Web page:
As part of the launch, the Cupertino, Calif.-based company cut the price of its entry-level iBook G4 notebook computer and boosted chip speed across the line.
The new low-end iBook features a 1.2 GHz G4 chip, a combination drive that can play DVDs and burn CDs, and a 12-inch screen. It sells for $999--that's $100 less than the prior low-end model.
A midrange model features a 1.33GHz chip, a combo drive and a 14-inch screen, for $1,299. The top-of-the-line iBook sells for $1,499 and has the so-called SuperDrive, a drive that can burn both DVDs and CDs.
Previously, the SuperDrive had been available only as a configure-to-order option. "We think this is making the product quite a bit better, able to handle the consumer's complete digital life," said Dave Russell, Apple's senior director of portables and wireless marketing.
With the new iBooks, Apple's notebook lineup is complete for the holidays, said David Moody, vice president of worldwide Mac product marketing. Although the company typically doesn't comment on its future product plans, the pronouncement is Apple's way of dampening speculation that faster PowerBooks are on the way.
Apple has also added faster 802.11g wireless networking to all its iBook models, and Bluetooth is now an option on the whole range as well.
Although other computer makers, such as Dell and Hewlett-Packard, have laptops that sell at or below $850, the $999 price tag has long been considered a magic number in the, as far as generating consumer interest goes.
One potential challenge for Apple is that the faster processors and 802.11g wireless networking put the iBook closer in features to the company's higher-end PowerBook line. In particular, the changes encroach on the 12-inch PowerBook, which sells for $1,599 and includes many of the same capabilities as the beefed-up iBooks. The 15-inch and 17-inch PowerBooks have features not included in the smaller model, such as Gigabit Ethernet networking and faster FireWire ports.
Russell said these features and others, such as lower weight and support for a second display, will lead professional customers to opt for the pricier PowerBook. "We think there is differentiation," Russell said. He went on to note: "We're certainly happy if they choose any Apple notebook."
On the desktop
Alongside the update to its iBook line, Apple added a cheaper, single-processor model to its Power Mac G5 desktops, introducing a 1.8GHz machine for $1,499. With that addition, the company's desktop lineup is probably also complete, as it recently introduced updated iMacs.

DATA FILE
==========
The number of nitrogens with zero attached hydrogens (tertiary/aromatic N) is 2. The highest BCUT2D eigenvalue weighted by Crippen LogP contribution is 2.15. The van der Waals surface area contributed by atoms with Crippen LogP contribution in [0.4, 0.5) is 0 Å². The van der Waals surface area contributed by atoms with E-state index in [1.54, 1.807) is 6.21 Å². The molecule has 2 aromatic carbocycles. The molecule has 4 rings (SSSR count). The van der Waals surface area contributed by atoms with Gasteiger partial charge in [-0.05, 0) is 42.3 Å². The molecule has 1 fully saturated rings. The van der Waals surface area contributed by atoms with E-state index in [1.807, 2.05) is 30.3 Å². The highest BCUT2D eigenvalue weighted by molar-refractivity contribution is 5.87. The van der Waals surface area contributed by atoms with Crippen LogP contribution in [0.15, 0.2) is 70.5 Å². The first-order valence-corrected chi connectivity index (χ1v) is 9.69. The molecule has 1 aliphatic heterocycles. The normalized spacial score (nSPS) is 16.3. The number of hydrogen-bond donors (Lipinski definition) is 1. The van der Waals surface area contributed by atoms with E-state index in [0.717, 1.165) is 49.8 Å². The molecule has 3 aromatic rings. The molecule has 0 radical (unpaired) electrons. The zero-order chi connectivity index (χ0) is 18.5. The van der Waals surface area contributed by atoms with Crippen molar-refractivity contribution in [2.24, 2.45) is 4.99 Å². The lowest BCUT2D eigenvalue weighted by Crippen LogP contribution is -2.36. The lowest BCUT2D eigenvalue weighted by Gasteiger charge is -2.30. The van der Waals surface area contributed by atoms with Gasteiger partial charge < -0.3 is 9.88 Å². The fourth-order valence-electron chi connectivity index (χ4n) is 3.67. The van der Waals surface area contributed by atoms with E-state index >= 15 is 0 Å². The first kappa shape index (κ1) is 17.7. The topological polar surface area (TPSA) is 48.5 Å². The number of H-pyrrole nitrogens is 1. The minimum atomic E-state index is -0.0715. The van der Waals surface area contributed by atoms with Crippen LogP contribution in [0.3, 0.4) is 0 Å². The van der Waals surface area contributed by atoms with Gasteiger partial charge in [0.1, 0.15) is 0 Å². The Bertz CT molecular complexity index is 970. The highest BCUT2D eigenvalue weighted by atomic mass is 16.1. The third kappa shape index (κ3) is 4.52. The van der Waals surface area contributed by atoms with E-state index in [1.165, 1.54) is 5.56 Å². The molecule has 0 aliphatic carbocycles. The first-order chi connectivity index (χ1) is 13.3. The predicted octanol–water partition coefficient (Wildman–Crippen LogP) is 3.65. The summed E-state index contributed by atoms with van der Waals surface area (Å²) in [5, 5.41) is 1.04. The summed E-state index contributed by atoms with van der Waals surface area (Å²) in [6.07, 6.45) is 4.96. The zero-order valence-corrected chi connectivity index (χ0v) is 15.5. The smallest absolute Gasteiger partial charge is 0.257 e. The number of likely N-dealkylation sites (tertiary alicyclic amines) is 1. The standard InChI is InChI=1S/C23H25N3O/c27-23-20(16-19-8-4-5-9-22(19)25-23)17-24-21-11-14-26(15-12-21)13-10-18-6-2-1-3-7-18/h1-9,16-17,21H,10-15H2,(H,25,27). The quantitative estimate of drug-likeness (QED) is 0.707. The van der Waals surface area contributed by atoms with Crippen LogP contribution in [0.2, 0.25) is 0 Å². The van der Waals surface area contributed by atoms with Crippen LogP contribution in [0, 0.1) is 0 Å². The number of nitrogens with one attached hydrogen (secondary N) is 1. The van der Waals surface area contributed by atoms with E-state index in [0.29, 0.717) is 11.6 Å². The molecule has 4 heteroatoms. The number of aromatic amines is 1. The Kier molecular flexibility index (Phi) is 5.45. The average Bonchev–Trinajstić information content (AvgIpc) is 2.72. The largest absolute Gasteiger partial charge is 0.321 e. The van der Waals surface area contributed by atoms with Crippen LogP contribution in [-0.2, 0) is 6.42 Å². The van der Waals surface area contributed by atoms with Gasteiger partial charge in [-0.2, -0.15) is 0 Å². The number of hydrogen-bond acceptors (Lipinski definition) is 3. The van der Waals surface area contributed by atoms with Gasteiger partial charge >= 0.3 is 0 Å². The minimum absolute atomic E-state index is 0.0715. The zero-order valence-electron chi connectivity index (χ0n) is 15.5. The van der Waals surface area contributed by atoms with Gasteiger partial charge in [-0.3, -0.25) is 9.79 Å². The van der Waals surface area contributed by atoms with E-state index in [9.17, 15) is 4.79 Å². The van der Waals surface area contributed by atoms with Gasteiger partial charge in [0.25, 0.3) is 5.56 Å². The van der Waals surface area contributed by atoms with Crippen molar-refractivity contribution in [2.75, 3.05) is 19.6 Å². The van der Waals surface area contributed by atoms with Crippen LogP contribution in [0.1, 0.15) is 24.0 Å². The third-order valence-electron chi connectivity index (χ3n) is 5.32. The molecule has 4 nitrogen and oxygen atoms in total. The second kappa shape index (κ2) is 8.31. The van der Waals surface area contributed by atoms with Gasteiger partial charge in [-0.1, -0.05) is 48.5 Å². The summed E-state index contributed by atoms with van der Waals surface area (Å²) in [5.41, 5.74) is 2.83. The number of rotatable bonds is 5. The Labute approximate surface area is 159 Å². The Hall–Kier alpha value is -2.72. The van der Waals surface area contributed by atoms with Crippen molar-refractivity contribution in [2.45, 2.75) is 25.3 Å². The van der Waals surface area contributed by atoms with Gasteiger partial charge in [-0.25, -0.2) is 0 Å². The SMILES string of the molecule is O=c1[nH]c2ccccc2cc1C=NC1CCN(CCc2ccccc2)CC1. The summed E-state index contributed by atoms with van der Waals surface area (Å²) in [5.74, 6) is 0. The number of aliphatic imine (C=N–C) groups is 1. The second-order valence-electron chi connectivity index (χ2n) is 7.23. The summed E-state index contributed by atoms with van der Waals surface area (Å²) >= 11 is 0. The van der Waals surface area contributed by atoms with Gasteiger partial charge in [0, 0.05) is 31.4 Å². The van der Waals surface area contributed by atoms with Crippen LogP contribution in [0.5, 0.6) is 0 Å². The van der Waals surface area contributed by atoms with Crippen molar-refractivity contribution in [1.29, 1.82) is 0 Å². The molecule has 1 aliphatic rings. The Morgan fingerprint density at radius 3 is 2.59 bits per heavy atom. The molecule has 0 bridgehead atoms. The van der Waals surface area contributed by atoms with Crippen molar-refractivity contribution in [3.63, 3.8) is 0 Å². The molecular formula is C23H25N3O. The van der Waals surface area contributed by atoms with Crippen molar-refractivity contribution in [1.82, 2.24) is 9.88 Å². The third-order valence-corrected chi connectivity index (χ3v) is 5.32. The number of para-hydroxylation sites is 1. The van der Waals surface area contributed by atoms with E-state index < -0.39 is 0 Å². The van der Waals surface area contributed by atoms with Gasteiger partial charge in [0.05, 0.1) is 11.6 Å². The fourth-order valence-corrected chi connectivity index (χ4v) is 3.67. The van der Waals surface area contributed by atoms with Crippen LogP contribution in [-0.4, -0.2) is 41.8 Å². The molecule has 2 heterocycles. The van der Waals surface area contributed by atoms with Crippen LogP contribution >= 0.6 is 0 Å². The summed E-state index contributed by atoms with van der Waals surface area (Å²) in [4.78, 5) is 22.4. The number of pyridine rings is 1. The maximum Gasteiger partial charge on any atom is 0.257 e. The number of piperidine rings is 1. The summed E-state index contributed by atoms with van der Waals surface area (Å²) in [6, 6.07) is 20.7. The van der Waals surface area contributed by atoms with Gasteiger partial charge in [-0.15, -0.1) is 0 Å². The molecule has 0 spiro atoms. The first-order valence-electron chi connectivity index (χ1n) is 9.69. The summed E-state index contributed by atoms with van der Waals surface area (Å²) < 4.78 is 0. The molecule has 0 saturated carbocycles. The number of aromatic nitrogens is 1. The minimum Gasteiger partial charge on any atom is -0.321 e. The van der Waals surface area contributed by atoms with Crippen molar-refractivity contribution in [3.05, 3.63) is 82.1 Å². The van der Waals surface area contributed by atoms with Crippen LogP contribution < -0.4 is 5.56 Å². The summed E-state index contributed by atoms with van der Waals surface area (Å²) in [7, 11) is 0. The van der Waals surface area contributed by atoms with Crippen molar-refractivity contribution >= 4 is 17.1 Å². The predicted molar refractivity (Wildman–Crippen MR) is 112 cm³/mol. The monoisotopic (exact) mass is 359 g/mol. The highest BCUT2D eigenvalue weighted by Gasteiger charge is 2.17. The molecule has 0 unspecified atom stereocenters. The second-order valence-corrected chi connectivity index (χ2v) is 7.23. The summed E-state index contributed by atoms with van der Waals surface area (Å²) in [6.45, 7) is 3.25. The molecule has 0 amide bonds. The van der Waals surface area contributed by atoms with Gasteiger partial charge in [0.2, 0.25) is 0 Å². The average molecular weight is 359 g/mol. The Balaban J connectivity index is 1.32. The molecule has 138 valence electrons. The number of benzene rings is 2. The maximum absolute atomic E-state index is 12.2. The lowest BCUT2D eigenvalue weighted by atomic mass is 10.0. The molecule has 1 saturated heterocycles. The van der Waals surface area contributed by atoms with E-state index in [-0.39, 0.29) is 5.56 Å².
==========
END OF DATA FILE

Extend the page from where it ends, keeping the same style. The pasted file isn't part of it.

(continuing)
Finally, Apple revamped its Xserve RAID rack-mounted storage system. The new Xserve RAID systems come in three models. The first features four 250GB modules and sells for $5,999. A midrange model offers seven 400GB modules for $8,499, and the top model offers 5.6 terabytes of total storage for $12,999.
"It's bigger, it's faster and more affordable," said Alex Grossman, Apple's director of server and storage product marketing. Grossman noted that the new systems cost just over $2 per gigabyte, down from about $3 per gigabyte on earlier Xserve RAID models.
The 400GB modules will become available as an option for the Xserve server, allowing owners to increase the storage on those models to 1.2 terabytes. Apple said it doesn't plan to bump up the 2GHz top speed of the machine's processors, even though it didto Virginia Tech for that school's supercomputer.
"Virginia Tech was a one-off," Grossman said. "That is not something we have planned or announced."
The product news follows Sunday's, which supplies computer chips to a majority of Apple's rivals. Intel has also ramped up its efforts to . The chipmaker lowered prices on its flagship mobile computer chips, including its Pentium M processors and its Centrino bundle.
The fourth quarter of the calendar year is historically the most profitable for computer hardware makers and for many other consumer products companies.